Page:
As the virus lockdown has obliterated new car sales around the globe, and many auto dealerships are only beginning to reopen, Germany has taken a drastic step in the right direction. With a new €130 billion stimulus initiative, Chancellor Angela Merkel and Finance Minister Olaf Scholz have signed off on the doubling down of electric vehicle incentives.
Despite the economic devastation caused by Coronavirus, many countries saw electric vehicles become their best selling cars for the first time. Across Europe, many saw the reduction in emissions as a game-changer, and voted with their wallets to join in on the EV revolution, despite the economic turmoil.
Now as governments plan how to reopen their economies and help their automotive sectors fledgling performance, the new frontier of clean energy seems an obvious godsend. In Germany, this new stimulus would double the government’s grant for buying an EV, by increasing the amount returned to customers, and the amount subsidized to producers.
Buyers of a new EV would get €6,000, which stack on top of the €3,000 subsidized to the automaker in the first place. That could easily represent a third of the cost of a new EV, considering the falling prices from economy-of-scale and heating up competition in the business.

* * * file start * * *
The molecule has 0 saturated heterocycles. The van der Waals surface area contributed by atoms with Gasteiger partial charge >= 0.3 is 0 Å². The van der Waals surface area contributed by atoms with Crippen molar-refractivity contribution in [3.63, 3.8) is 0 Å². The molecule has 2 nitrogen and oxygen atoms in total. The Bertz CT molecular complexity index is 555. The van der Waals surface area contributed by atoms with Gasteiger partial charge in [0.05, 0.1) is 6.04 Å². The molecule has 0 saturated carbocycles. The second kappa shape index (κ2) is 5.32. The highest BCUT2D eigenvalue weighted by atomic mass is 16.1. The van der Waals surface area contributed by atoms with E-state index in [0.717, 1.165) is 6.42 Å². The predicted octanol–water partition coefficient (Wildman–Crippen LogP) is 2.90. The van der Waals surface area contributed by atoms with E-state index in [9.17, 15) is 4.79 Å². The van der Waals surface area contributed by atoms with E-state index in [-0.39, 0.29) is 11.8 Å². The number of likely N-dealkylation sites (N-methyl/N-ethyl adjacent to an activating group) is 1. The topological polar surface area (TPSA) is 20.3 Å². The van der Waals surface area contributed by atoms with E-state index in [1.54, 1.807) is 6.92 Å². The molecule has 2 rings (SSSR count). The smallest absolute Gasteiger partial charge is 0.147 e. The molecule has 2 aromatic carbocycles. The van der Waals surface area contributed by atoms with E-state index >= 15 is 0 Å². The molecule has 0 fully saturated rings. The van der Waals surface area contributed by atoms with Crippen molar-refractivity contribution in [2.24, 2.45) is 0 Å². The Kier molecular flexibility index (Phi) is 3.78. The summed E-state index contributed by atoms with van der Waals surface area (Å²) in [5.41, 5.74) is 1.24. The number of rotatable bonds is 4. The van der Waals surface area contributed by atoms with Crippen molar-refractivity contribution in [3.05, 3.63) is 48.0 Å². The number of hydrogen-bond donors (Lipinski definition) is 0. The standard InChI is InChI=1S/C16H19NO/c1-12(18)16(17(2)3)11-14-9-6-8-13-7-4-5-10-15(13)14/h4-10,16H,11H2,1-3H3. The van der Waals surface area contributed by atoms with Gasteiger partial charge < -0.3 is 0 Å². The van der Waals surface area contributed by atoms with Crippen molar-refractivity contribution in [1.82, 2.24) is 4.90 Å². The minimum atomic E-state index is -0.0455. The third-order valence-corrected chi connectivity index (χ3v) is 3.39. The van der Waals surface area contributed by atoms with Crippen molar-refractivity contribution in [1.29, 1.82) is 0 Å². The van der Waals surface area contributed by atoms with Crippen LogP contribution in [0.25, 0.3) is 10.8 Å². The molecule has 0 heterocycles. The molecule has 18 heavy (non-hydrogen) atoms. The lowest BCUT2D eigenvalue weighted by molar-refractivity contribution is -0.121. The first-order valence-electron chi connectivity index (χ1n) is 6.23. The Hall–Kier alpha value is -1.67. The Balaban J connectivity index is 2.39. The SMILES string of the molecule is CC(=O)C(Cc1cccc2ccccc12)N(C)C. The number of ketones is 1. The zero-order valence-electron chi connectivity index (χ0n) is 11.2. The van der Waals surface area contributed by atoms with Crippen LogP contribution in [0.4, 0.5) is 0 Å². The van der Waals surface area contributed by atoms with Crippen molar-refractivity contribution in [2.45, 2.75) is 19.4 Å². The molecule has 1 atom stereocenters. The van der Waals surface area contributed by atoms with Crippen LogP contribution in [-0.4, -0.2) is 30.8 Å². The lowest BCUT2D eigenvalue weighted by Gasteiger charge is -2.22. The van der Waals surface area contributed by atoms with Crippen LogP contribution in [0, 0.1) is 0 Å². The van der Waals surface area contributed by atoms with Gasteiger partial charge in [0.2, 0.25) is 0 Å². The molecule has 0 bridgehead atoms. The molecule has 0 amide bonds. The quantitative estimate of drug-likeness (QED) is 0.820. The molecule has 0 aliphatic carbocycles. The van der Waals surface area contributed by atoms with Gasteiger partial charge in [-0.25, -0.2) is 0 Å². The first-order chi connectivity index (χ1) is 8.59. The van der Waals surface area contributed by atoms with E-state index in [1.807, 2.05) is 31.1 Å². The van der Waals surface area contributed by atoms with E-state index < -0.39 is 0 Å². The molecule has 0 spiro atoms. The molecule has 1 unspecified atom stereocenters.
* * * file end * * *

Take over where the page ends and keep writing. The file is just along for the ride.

At the same time, Germany has plans to roll out higher taxes on CO2 emitting vehicles starting 2021, a trend that has been ongoing for year now across Europe. To further add to the factors in support of EV adoption, four European automotive associations recently sent a letter to the EU parliament asking for a plan to pay people to scrap their old cars.
These ‘cash-for-clunker’ programs or scrappage deals have seen huge success at changing the makeup of roadways in the past. When the economy is rough and EVs are desperately trying to compete with traditional automotive, this perfect storm of incentives could see many change in their old ICE vehicles for new BEVs.
I’d be remiss if I didn’t mention how this looks for Tesla. The company has a new Gigafactory coming up especially quickly outside of Berlin. If all goes well, they could be poised to flood the European market with new affordable Model 3s and Model Ys on the coat-tails of these initiatives.